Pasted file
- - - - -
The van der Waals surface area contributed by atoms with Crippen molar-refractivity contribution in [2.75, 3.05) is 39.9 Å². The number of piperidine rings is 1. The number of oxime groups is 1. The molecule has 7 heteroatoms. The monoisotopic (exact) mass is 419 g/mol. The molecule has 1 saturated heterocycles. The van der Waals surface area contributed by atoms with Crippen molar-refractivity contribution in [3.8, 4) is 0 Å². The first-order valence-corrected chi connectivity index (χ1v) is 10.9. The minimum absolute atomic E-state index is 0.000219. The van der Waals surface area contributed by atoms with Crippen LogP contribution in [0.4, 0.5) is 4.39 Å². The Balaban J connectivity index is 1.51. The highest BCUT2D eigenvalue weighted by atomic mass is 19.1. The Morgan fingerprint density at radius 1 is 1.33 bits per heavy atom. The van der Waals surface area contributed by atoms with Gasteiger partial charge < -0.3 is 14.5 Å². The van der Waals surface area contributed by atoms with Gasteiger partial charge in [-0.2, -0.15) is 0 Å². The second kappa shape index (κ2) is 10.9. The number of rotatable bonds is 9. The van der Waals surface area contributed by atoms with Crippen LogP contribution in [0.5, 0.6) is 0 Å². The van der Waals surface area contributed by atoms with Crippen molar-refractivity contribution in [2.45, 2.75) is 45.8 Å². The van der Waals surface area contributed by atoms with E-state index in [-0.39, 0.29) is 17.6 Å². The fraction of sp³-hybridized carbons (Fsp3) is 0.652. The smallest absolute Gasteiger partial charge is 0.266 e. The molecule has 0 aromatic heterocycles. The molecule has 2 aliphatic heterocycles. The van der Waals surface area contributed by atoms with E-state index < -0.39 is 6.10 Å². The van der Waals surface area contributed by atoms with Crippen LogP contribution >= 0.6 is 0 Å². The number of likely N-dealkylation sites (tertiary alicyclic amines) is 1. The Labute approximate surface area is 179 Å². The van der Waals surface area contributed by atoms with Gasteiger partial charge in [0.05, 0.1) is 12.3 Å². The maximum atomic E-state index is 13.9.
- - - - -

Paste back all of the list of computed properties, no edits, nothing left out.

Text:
The van der Waals surface area contributed by atoms with Crippen molar-refractivity contribution in [2.75, 3.05) is 39.9 Å². The number of piperidine rings is 1. The number of oxime groups is 1. The molecule has 7 heteroatoms. The monoisotopic (exact) mass is 419 g/mol. The molecule has 1 saturated heterocycles. The van der Waals surface area contributed by atoms with Crippen molar-refractivity contribution in [3.8, 4) is 0 Å². The first-order valence-corrected chi connectivity index (χ1v) is 10.9. The minimum absolute atomic E-state index is 0.000219. The van der Waals surface area contributed by atoms with Crippen LogP contribution in [0.4, 0.5) is 4.39 Å². The Balaban J connectivity index is 1.51. The highest BCUT2D eigenvalue weighted by atomic mass is 19.1. The Morgan fingerprint density at radius 1 is 1.33 bits per heavy atom. The van der Waals surface area contributed by atoms with Gasteiger partial charge < -0.3 is 14.5 Å². The van der Waals surface area contributed by atoms with Gasteiger partial charge in [-0.2, -0.15) is 0 Å². The second kappa shape index (κ2) is 10.9. The number of rotatable bonds is 9. The van der Waals surface area contributed by atoms with Crippen LogP contribution in [0.5, 0.6) is 0 Å². The van der Waals surface area contributed by atoms with Crippen molar-refractivity contribution in [2.45, 2.75) is 45.8 Å². The van der Waals surface area contributed by atoms with E-state index in [-0.39, 0.29) is 17.6 Å². The fraction of sp³-hybridized carbons (Fsp3) is 0.652. The smallest absolute Gasteiger partial charge is 0.266 e. The molecule has 0 aromatic heterocycles. The molecule has 2 aliphatic heterocycles. The van der Waals surface area contributed by atoms with E-state index < -0.39 is 6.10 Å². The van der Waals surface area contributed by atoms with Crippen LogP contribution >= 0.6 is 0 Å². The number of likely N-dealkylation sites (tertiary alicyclic amines) is 1. The Labute approximate surface area is 179 Å². The van der Waals surface area contributed by atoms with Gasteiger partial charge in [0.05, 0.1) is 12.3 Å². The maximum atomic E-state index is 13.9.